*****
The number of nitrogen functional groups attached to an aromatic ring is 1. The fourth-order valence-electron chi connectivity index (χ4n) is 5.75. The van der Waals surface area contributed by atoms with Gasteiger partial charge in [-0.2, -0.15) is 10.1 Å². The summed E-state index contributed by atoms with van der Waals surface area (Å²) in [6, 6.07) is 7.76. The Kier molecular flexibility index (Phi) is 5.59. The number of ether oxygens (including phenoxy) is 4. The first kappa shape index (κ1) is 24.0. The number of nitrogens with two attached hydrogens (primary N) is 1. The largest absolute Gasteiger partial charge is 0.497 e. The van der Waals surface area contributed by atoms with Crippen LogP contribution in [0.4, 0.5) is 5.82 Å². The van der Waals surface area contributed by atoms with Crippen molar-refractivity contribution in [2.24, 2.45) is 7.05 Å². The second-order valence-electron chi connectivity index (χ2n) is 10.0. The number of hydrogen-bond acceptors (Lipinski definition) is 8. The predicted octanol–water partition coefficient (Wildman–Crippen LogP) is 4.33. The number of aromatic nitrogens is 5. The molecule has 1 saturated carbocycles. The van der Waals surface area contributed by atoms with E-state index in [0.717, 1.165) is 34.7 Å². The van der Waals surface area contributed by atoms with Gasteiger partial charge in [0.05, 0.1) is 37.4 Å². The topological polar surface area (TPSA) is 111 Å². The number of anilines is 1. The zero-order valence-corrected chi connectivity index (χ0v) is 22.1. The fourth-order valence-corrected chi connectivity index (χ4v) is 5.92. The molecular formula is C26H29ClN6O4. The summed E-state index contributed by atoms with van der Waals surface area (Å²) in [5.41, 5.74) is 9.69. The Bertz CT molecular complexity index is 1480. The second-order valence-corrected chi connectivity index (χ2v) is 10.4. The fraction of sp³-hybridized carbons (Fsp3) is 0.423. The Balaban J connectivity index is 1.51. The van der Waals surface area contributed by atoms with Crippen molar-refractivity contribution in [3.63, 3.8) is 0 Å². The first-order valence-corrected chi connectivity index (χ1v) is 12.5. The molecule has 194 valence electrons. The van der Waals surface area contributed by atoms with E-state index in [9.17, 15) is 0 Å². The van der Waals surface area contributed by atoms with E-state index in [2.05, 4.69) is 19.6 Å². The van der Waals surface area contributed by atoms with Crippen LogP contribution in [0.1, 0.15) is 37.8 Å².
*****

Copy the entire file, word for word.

The number of nitrogen functional groups attached to an aromatic ring is 1. The fourth-order valence-electron chi connectivity index (χ4n) is 5.75. The van der Waals surface area contributed by atoms with Gasteiger partial charge in [-0.2, -0.15) is 10.1 Å². The summed E-state index contributed by atoms with van der Waals surface area (Å²) in [6, 6.07) is 7.76. The Kier molecular flexibility index (Phi) is 5.59. The number of ether oxygens (including phenoxy) is 4. The first kappa shape index (κ1) is 24.0. The number of nitrogens with two attached hydrogens (primary N) is 1. The largest absolute Gasteiger partial charge is 0.497 e. The van der Waals surface area contributed by atoms with Crippen LogP contribution in [0.4, 0.5) is 5.82 Å². The van der Waals surface area contributed by atoms with Crippen molar-refractivity contribution in [2.24, 2.45) is 7.05 Å². The second-order valence-electron chi connectivity index (χ2n) is 10.0. The number of hydrogen-bond acceptors (Lipinski definition) is 8. The predicted octanol–water partition coefficient (Wildman–Crippen LogP) is 4.33. The number of aromatic nitrogens is 5. The molecule has 1 saturated carbocycles. The van der Waals surface area contributed by atoms with E-state index in [0.717, 1.165) is 34.7 Å². The van der Waals surface area contributed by atoms with Gasteiger partial charge in [0.05, 0.1) is 37.4 Å². The topological polar surface area (TPSA) is 111 Å². The number of anilines is 1. The zero-order valence-corrected chi connectivity index (χ0v) is 22.1. The fourth-order valence-corrected chi connectivity index (χ4v) is 5.92. The molecular formula is C26H29ClN6O4. The summed E-state index contributed by atoms with van der Waals surface area (Å²) in [5.41, 5.74) is 9.69. The Bertz CT molecular complexity index is 1480. The second-order valence-corrected chi connectivity index (χ2v) is 10.4. The fraction of sp³-hybridized carbons (Fsp3) is 0.423. The Balaban J connectivity index is 1.51. The van der Waals surface area contributed by atoms with Crippen molar-refractivity contribution in [3.63, 3.8) is 0 Å². The first-order valence-corrected chi connectivity index (χ1v) is 12.5. The molecule has 194 valence electrons. The van der Waals surface area contributed by atoms with E-state index in [9.17, 15) is 0 Å². The van der Waals surface area contributed by atoms with E-state index in [2.05, 4.69) is 19.6 Å². The van der Waals surface area contributed by atoms with Crippen LogP contribution in [0.1, 0.15) is 37.8 Å².